“Yes, and I think it’s important.” Patti Love looked from Ed to Joe and back to Ed. “There was a shell necklace that Chase wore all the time. Had for years. I know he was wearin’ it the night he went to the tower. Sam and I had him over for dinner, remember I told you that—Pearl couldn’t come; it was her bridge night—and he had on the necklace right before he went out to the tower. And then after he . . . well, when we saw him at the clinic, he didn’t have the necklace on. I assumed the coroner had taken it off him, so I didn’t mention it then, and with the funeral and all, I had forgotten about it. Then, the other day I drove over to Sea Oaks and asked the coroner if I could see Chase’s things, his personal effects. You know, they had kept them for the lab work, but I wanted to hold them, just to feel what he wore that last night. So they let me sit at a table and go through them, and, Sheriff, that shell necklace wasn’t there. I asked the coroner if he had taken it off, and he said no, he had not. He said he never saw any necklace at all.”

“That’s very curious,” Ed said. “What was it strung with? Maybe it came off when he fell.”

“It was a single shell hung on a piece of rawhide that was just long enough to go over his head. It wasn’t loose and was tied in a knot. I just don’t see how it could’ve flung off.”

“I agree. Rawhide’s tough and makes a mean knot,” Ed said. “Why did he wear it all the time? Did somebody special make it for him? Give it to him?”

Patti Love sat silent, looking off to the side of the sheriff’s desk. She dreaded saying more because she’d never admitted that her son had been involved with marsh trash. Of course, there had been village rumors that Chase and the Marsh Girl had been involved for more than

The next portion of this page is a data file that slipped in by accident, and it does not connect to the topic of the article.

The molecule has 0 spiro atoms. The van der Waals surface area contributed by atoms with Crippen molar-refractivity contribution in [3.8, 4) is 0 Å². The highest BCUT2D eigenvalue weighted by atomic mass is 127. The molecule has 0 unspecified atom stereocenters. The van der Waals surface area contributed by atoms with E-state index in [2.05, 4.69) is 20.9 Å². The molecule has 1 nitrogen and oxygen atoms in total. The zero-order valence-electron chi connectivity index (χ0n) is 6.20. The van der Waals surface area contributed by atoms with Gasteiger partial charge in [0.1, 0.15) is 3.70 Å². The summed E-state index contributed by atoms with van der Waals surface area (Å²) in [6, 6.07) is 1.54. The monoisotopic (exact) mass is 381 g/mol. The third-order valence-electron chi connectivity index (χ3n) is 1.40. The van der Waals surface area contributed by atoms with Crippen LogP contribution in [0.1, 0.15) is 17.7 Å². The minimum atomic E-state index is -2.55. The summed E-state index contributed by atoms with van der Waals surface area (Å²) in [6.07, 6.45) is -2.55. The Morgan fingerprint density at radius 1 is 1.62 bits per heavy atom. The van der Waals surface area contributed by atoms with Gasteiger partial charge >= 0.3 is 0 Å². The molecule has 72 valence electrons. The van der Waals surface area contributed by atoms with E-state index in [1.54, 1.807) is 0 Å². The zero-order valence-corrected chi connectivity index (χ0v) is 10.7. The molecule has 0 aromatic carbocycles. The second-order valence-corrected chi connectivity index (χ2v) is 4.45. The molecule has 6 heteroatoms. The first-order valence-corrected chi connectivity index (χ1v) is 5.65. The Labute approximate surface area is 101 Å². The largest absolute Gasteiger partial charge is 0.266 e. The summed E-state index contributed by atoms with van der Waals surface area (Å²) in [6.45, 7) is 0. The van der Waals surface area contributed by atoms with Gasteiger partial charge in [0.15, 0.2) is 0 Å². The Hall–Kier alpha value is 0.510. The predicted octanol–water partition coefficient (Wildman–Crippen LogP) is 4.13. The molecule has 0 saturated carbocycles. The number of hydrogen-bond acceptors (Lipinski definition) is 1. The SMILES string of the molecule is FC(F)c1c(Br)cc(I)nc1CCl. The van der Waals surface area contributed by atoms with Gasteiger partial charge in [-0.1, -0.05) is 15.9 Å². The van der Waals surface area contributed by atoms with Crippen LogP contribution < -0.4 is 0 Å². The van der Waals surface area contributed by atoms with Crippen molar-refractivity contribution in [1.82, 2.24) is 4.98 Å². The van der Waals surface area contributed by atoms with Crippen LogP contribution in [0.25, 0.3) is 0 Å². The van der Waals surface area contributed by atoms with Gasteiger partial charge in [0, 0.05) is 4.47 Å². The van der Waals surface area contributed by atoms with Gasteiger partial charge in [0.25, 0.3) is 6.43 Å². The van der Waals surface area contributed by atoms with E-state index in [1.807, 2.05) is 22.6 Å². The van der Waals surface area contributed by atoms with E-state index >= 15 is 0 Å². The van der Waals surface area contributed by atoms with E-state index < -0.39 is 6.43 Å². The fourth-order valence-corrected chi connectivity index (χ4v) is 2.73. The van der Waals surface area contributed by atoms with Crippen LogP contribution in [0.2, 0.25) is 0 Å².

a year before his marriage. And Patti Love suspected even after, but when friends had asked about the stories, she’d always denied them. But now it was different. Now she had to speak out because she just knew that wench had something to do with his death.

“Yes, I know who made the necklace for Chase. It was that woman who boats around in that old rattletrap boat; has for years. She made it and gave it to him when they were seeing each other for a while.”

“You talking about the Marsh Girl?” the sheriff asked.

Joe spoke up. “You seen her lately? She’s not a girl anymore, probably mid-twenties and a real looker.”

“The Clark woman? Just trying to be clear,” Ed asked. Brows bunched.

Patti Love said, “I don’t know her name. Or even if she has one. People do call her the Marsh Girl. You know, she sold mussels to Jumpin’ for years.”

“Right. We’re talking about the same person. Go ahead.”

“Well, I was shocked when the coroner said Chase didn’t have on the necklace. And then it occurred to me that she’s the only one who’d have any interest in taking it. Chase had broken off their relationship and married Pearl. She couldn’t have him, so maybe she killed him and took the necklace from his neck.”

Patti Love trembled slightly, then caught her breath.

“I see. Well, this is very important, Patti Love, and worth pursuing. But let’s not get ahead of ourselves,” Ed said. “You’re sure she gave it to him?”

“Yes, I’m sure. I know because Chase didn’t want to tell me, but he finally did.”

“Do you know anything else about the necklace or their relationship?”

“Not much at all. I don’t even know for sure how long they saw each
other. Probably nobody does. He was very sneaky about it. Like I said, he didn’t tell me for months. Then after he told me, I never knew whether he was going out in his boat with his other friends or with her.”

“Well, we’ll look into it. I promise you that.”

“Thank you. I’m sure this is a clue.” She rose to leave, and Ed opened the door for her.

“Come back anytime you want to talk, Patti Love.”

“Bye, Ed, Joe.”

•   •   •

A
FTER CLOSING THE DOOR
, Ed sat again, and Joe asked, “Well, what d’ya think?”